Open days at Putney studio of renowned artist Alan Thornhill ahead of online auction
Published: Wednesday, June 9, 2021
The Putney studio used by the renowned artist and sculptor Alan Thornhill – the man behind the famous Putney Sculpture Trail – will be hosting open days later this month ahead of an online auction of his works of art.
Alan Thornhill passed away in March last year at the age of 98 and since then the studio where he created many of his sculptures over six decades has remained largely untouched.
It is filled with original sculptures, paintings and drawings that are to be auctioned next month.
And to give people an idea of the artworks on offer, his daughter Anna has arranged for two open days when they can visit on June 26 and 27.
She said: “The studio will be open to the public for the last time before it is sold.
“My father was the creator of the Putney Sculpture Trail, a permanent installation of nine sculptures along the Thames embankment. He was also a prolific portraitist, painter and draughtsman. Owned and worked in for 60 years, the studio is full of atmosphere and is pretty much as he left it. We want to welcome local people to see what is behind its closed doors.
“There will be drawings and small sculptures for sale on the day and an opportunity to bid for larger works, portrait heads and abstract paintings which will be sold online by Chiswick Auctions on Thursday, July 8.
“The studio is well-ventilated and some works will be outside, weather permitting. Social distancing will be encouraged.”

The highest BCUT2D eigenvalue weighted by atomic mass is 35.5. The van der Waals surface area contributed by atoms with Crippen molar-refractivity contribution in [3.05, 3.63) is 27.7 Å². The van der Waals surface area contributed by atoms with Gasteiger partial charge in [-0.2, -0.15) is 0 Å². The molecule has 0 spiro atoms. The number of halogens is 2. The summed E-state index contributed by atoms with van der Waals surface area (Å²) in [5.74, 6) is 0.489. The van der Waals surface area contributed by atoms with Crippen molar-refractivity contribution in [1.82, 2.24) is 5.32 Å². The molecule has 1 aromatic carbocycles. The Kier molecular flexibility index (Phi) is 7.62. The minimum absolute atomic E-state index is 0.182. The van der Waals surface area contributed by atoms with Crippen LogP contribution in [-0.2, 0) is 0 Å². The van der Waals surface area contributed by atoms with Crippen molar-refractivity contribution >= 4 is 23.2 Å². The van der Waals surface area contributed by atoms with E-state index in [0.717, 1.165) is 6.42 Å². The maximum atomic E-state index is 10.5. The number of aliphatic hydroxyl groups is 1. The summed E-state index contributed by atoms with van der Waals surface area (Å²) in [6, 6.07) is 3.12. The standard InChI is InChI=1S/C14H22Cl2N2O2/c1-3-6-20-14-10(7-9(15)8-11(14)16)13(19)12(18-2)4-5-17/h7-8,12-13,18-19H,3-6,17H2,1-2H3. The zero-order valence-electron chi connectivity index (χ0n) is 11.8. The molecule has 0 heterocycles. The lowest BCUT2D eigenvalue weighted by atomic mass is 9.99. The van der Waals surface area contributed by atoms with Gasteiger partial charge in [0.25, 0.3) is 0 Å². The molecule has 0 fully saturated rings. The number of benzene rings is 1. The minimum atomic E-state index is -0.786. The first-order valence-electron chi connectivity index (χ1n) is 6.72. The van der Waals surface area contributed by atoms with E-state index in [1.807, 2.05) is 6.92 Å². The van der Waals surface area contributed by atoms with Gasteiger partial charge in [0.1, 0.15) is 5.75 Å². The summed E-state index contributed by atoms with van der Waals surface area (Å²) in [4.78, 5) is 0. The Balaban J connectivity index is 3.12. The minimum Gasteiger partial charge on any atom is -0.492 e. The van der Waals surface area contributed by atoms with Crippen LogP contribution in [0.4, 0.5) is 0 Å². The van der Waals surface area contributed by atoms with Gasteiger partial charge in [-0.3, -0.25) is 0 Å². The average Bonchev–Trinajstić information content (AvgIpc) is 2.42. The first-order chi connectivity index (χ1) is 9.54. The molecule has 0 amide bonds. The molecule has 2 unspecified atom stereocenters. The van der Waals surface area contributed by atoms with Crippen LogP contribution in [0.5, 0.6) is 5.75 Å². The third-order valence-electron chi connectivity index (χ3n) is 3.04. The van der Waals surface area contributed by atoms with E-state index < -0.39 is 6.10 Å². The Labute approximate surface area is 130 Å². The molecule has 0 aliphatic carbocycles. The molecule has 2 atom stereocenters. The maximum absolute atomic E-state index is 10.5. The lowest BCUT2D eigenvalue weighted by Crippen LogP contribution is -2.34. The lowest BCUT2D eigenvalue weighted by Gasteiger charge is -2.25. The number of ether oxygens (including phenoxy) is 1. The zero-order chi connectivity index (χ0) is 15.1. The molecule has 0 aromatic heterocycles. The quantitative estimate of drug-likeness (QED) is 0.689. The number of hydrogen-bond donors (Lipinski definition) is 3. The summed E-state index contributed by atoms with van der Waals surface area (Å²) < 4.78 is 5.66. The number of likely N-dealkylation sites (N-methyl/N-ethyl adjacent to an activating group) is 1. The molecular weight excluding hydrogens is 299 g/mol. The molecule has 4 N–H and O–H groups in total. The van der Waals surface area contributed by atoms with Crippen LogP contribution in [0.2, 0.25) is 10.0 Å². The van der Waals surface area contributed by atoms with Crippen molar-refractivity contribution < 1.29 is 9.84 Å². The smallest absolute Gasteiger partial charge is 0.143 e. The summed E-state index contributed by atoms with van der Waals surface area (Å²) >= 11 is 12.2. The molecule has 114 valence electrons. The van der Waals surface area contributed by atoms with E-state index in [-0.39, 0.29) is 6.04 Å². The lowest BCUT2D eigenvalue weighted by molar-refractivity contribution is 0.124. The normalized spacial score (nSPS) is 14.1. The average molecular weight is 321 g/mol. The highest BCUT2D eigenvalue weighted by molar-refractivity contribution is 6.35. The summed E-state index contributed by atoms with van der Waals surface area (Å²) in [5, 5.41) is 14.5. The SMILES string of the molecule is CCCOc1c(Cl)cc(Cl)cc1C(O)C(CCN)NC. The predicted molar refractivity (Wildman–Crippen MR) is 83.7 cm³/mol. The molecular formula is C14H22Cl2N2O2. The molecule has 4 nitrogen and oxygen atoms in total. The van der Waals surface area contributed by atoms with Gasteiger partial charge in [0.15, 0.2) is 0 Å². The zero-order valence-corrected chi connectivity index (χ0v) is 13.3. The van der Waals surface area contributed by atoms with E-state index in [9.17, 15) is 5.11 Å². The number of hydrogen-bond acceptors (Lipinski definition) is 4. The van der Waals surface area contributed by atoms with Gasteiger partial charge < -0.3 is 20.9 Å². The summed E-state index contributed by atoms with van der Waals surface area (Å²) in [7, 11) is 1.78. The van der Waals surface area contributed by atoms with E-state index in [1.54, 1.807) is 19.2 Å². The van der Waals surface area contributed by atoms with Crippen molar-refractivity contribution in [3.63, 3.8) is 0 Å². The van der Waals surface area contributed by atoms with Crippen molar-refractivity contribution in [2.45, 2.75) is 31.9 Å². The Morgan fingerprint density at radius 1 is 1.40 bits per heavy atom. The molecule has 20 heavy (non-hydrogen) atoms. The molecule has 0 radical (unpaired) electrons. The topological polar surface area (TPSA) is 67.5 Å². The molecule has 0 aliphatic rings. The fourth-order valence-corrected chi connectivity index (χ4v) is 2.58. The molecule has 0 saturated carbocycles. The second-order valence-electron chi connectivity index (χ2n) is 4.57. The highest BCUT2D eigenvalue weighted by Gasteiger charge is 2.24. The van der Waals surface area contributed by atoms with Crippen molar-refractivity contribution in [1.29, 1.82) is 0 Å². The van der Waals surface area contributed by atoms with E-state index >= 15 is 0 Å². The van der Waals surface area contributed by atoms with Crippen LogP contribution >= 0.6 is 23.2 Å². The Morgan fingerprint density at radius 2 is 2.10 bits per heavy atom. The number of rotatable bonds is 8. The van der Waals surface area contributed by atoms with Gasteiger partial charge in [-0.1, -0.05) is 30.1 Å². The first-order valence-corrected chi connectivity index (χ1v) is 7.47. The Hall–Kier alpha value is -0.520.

The studio is at 75 Felsham Road and the open days will be held on:
- Saturday, June 26 - 12 noon to 8pm
- Sunday, June 27 - 12 noon to 6pm.
His Putney Sculpture Trail is the largest permanent public collection by a single artist in London. It comprises nine bronze pieces that Mr Thornhill donated to the borough and went on public display in 2008.
Wandsworth Council leader Ravi Govindia said: "Alan Thornhill's creative genius has provided a long-lasting legacy for the people of Putney. His contribution to cultural life in the borough cannot be overestimated. We owe him a huge debt of gratitude.”
He began living in Putney in 1959 and remained there until 1994 when he moved to Stroud in Gloucestershire. But despite moving to the west country, he retained his studio in the borough.
Trained originally as a potter at Camberwell School of Art after the war, he pioneered a radical and improvisatory approach to claywork which involved dispensing with an internal armature and allowing content to emerge from his unconscious. Abstract pieces of the 1960’s developed into large often entwined groups of figures. Pacifism, Jungian psychology, and world conflicts were themes which emerged organically in his work. Alan also made a large number of portrait heads from life including of Tom Stoppard, Mannie Shinwell, A S Neill, Basil Bunting and Enoch Powell.
In later life he painted prolifically, creating self-portraits, still lives and landscapes of Putney, Gloucestershire and France, together with large bold charcoal drawings.